Intended for healthcare professionals

Views And Reviews

Duty to treat: where do the limits lie?

BMJ 2020; 369 doi: https://doi.org/10.1136/bmj.m2150 (Published 01 June 2020) Cite this as: BMJ 2020;369:m2150

Read our latest coverage of the coronavirus outbreak

  1. Julian Sheather, ethics manager,
  2. John Chisholm, chair of the BMA’s ethics committee
  1. British Medical Association, London
  1. jsheather{at}bma.org.uk

Doctors are dying. The combination of a novel virus, no existing treatment, and inadequate supplies of personal protective equipment (PPE) is putting frontline health workers at risk of serious harm. The question arises: when does work based risk become unacceptable? Does a point come when health professionals have the right not to treat seriously ill patients if their PPE is inadequate?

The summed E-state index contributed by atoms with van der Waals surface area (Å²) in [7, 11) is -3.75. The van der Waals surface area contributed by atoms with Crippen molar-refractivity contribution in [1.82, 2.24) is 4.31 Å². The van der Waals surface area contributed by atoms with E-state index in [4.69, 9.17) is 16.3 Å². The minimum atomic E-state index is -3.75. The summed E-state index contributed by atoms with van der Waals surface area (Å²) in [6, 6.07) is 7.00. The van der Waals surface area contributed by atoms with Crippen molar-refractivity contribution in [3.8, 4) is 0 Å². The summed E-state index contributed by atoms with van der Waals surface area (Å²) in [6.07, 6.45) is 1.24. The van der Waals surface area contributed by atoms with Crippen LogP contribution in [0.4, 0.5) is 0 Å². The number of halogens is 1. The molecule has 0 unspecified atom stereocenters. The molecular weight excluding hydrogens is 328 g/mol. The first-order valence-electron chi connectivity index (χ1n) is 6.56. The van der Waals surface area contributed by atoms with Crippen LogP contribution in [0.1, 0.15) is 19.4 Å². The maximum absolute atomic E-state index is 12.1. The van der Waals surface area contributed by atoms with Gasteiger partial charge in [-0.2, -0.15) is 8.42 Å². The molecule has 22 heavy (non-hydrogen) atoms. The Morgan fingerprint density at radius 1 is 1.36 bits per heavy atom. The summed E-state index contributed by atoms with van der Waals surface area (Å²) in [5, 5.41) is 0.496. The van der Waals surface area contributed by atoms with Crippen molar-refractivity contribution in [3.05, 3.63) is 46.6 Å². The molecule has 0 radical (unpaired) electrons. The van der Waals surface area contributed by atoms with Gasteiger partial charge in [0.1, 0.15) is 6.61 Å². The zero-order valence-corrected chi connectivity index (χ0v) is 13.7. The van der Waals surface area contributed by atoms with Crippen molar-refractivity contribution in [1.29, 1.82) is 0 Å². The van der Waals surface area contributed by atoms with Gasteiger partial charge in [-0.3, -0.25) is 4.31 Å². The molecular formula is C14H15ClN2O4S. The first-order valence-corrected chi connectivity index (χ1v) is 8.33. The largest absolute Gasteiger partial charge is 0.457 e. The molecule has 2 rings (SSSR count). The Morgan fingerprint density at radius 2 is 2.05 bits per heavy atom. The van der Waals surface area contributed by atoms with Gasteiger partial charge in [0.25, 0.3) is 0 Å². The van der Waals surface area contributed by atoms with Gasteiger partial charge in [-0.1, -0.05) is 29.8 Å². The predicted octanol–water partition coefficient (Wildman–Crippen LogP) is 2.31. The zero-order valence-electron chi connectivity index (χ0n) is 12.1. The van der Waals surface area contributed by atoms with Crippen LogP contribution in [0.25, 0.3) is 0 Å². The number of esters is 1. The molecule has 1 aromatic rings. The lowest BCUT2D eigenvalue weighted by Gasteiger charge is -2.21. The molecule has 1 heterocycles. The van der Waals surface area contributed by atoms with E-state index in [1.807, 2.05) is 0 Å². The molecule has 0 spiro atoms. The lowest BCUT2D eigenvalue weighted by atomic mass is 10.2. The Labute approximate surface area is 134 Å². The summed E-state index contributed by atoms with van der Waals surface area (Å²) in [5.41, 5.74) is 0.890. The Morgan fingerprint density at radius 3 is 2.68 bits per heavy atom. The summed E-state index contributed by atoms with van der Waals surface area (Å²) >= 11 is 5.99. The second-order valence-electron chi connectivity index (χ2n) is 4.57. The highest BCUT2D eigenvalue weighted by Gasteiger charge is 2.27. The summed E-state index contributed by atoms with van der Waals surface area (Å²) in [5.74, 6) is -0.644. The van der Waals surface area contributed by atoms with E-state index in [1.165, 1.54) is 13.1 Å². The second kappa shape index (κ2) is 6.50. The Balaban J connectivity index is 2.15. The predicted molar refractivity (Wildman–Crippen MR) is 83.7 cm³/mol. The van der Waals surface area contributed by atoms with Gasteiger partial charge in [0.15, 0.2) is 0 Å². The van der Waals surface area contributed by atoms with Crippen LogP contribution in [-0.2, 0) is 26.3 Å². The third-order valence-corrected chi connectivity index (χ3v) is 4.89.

Doctors’ primary duty—to quote the General Medical Council—is to make the care of patients their first concern. This is a paradigm example of what moral philosophers call a “special” positive duty. It can be helpful to compare them to general positive duties. It is widely accepted that we are all under general positive duties—positive in the sense that they require some action from us. If I see a toddler struggling in a garden pool, and I can rescue her without excessive risk, then I am under a duty to do so. It would also be reasonable to criticise me for refusing. These duties are general as they presuppose no special relationship between rescuer and rescued. General duties are not onerous. If I cannot swim and see a child struggling in a torrent, it …

View Full Text